Q: Aren’t social services agencies just offices of the government?
No, Community Social Services organizations are independent registered societies. For many Social Services Organizations, funding for specific services and programs comes though government contracts or grants. They are, however, each governed independently through a Board of Directors and most, if not all, provide services that go well beyond government supported programs.
Q: Most individuals and families don’t need social services, they are just for low income families right?
Actually, it is estimated that 2 out of every 3 British Columbians will access Community Social Services at some point in their lives. Wealth is not necessarily an indicator of individual or family stability or well-being; social services clients come from all income brackets, education levels, cultural and religious backgrounds and genders.
As well, Community Social Services Organizations are not only service providers addressing crisis and family or individual challenges. They work closely with other community partners to develop, and often lead, community development initiatives such as job creation through social enterprise, youth engagement, community planning to support livability and affordability and family friendly events and celebrations, just to name a few!
Q: How do I know my confidentiality or that of a family member would be protected if we needed to access services?
Q: How can I find out which community services are available in my community?
In the Columbia Basin Region (East and West Kootenays) a comprehensive map of Social Services agencies is being developed through the Rural Development Institute and the Kootenay Boundary Community Services Co-op. Local listings of services are available in some communities or online such as in the communities of Trail, Cranbrook and Kaslo. Municipal offices (City Hall) are a good place to request information on local services, as well as your regional Columbia Basin Trust office. Most organizations offer referrals and work with partnerships, so if you are looking for a specific service or program, just ask any local social service non-profit and they can refer you as well.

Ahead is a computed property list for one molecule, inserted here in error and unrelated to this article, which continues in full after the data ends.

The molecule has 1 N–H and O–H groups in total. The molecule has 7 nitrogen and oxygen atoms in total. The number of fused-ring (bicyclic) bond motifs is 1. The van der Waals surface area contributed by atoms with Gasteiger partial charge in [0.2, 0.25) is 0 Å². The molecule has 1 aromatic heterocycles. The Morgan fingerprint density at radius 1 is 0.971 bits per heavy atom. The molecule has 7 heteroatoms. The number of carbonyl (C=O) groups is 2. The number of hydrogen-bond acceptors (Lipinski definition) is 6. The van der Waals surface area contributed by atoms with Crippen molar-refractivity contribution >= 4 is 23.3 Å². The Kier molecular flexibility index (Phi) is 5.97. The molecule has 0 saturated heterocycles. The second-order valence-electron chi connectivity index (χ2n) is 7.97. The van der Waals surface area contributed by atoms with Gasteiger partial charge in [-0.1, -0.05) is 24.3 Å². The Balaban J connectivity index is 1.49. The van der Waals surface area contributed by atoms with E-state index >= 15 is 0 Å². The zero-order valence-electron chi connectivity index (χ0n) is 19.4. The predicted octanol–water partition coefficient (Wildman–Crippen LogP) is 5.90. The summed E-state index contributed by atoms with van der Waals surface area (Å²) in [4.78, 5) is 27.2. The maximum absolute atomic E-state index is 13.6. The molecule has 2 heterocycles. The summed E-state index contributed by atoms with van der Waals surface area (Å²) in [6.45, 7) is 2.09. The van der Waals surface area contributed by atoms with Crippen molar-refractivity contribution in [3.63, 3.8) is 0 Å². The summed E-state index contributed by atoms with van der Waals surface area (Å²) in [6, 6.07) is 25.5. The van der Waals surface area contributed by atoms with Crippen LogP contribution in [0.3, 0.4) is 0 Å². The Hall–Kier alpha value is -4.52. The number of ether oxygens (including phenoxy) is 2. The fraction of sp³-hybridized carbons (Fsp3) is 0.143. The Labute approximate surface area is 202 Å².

Q: How can we encourage the development of new services in our community when we see gaps? – e.g. we could really use a youth drop in centre here.
Often, years of grant writing and fundraising are pursued before a new service is offered in a community. Enquiring at your local social service non-profit is a good starting point if you would like to see services added – the program you want to see might be in the planning phase already! New programs and services are always required to demonstrate community support and need so your letters, emails and testimonials are very helpful, shared with local social services groups or through letters to the editor. Reaching out to municipal counsellors is another great way to raise awareness about service needs.